• Any agent that might artifactually alter glycemic control (e.g., glucocorticoids, megace, rhGH, GH-secretagogue, testosterone derivatives, creatine monohydrate, chromium picolinate, AA/protein supplements, medium- or long-chain fatty acids) during 6 months prior to or during enrollment.
  • History of serious CV disease. NYHA Functional Class III or IV (e.g., recent MI, unstable angina, edema, CHF, CAD, CABG, stroke, resting hypertension > 160/95 mmHg), irregular heart rhythm, resting ST-segment depression > 1mm). Treatment with medications for CV condition (e.g., α- or ß-blockers). Some BP-lowering medications (Ca++channel blocker, diuretic, or ACE inhibitor) are permitted.
  • Moderate to severe renal insufficiency. Serum creatinine > 1.7 mg/dL (men) > 1.5 mg/dL (women).
  • Plan or anticipate a change in anti-HIV medications during the study.
  • Lipid-lowering medications are permitted (fibrate or statin or niacin), but must be stable on that agent for at least 6 months prior to enrollment. Lipid-lowering agents cannot be started during the treatment period.
  • Chronic hepatitis B (HBV-surface antigen positive). Active hepatitis C (detectable Hep C RNA).
  • Positive urine drug test for opiates, methamphetamine, heroin, cocaine. Active substance abuse that the MD-scientist believes may compromise safety, compliance, interfere with study drug or data interpretation.
  • Hematocrit < 34% in men or < 25% in women with symptoms (fatigue, "tired-legs", shortness of breath). Hemoglobin < 10 gm/dL with symptoms.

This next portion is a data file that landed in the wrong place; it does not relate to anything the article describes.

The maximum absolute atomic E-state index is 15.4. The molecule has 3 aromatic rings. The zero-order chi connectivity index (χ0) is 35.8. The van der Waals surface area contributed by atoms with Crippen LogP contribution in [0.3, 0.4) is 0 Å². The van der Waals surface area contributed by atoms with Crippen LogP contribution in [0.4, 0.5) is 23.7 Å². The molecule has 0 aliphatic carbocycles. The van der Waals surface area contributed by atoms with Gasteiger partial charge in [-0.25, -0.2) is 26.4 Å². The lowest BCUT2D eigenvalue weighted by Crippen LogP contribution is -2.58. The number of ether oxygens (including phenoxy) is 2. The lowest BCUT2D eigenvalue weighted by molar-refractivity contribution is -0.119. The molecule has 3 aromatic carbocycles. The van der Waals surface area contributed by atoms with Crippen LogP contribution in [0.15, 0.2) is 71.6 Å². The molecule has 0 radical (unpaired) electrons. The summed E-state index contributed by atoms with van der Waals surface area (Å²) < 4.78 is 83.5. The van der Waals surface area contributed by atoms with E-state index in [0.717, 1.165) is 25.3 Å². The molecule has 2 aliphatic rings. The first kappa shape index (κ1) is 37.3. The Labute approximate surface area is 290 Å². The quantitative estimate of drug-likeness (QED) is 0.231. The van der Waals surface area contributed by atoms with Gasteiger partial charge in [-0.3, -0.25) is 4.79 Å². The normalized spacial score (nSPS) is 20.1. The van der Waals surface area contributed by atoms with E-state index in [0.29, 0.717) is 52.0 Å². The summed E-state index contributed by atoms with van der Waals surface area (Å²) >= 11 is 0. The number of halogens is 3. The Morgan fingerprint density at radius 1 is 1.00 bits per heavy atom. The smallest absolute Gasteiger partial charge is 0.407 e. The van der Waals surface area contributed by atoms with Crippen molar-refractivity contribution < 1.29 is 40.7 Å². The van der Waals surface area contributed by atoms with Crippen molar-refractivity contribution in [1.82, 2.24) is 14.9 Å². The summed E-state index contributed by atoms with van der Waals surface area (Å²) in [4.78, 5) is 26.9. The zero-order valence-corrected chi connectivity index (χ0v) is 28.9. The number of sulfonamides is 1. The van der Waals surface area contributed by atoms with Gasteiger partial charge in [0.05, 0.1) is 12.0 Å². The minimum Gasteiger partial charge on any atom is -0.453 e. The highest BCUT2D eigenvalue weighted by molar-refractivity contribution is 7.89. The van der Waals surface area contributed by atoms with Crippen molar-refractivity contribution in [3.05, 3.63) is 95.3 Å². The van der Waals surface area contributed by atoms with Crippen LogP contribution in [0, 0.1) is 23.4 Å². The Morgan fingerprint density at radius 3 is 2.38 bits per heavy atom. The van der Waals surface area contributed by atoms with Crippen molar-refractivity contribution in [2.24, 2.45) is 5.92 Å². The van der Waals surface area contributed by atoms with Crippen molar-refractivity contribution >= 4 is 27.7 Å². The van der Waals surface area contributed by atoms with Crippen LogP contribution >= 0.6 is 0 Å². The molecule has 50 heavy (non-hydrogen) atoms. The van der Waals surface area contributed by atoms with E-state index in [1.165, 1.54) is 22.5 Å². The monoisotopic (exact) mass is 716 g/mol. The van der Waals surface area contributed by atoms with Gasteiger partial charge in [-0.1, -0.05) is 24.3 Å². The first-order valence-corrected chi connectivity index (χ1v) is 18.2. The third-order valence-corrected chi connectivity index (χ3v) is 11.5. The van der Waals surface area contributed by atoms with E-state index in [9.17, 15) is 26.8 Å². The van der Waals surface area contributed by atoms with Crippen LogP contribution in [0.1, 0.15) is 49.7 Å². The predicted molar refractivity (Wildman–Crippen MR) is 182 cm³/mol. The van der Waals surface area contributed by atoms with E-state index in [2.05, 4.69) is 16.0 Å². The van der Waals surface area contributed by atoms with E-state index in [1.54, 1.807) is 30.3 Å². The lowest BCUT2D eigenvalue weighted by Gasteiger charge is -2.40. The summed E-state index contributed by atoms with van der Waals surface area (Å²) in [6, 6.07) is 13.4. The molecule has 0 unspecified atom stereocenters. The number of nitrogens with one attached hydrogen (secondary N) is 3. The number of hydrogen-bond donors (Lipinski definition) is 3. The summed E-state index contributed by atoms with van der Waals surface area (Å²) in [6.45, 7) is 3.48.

• Pregnant or nursing mothers. Women must agree to use an acceptable form of birth control during the study. If using birth control pills-must be stable on this medication for at least 6 months prior to enrollment.
  • Active malignancy or treatment with chemotherapeutic agents or radiation therapy or any cytokine or anti-cytokine therapy during 6 months prior to enrollment.
  • History of pancreatitis
  • > 10% unintentional weight loss during the 6 months prior to enrollment.
  • Reduced cognitive function/unable to provide voluntary informed consent. Prisoners are excluded.
  • Blinded investigational drugs for 3 months prior to enrollment that will not be unblinded before enrollment.
  • Nausea, vomiting, diarrhea (> 4 loose stools/day) that are unresponsive to treatment.
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Please refer to this study by its identifier: NCT01552694

United States, Missouri
Washington University School of Medicine
Saint Louis, Missouri, United States, 63110
Sponsors and Collaborators
Washington University School of Medicine
Principal Investigator: Kevin E Yarasheski, PhD Washington University School of Medicine
  More Information

Additional Information:
Responsible Party: Kevin Yarasheski, PhD, Professor of Medicine, Washington University School of Medicine Identifier: NCT01552694     History of Changes
Other Study ID Numbers: 41052
41052 ( Other Grant/Funding Number: Merck )
Study First Received: March 8, 2012
Results First Received: February 5, 2015
Last Updated: May 13, 2015

Keywords provided by Washington University School of Medicine:
cardiometabolic complications

Additional relevant MeSH terms:
Cardiovascular Diseases
Pathologic Processes
Sitagliptin Phosphate
Hypoglycemic Agents
Physiological Effects of Drugs
Hormones, Hormone Substitutes, and Hormone Antagonists
Dipeptidyl-Peptidase IV Inhibitors
Protease Inhibitors
Enzyme Inhibitors
Molecular Mechanisms of Pharmacological Action processed this record on April 25, 2017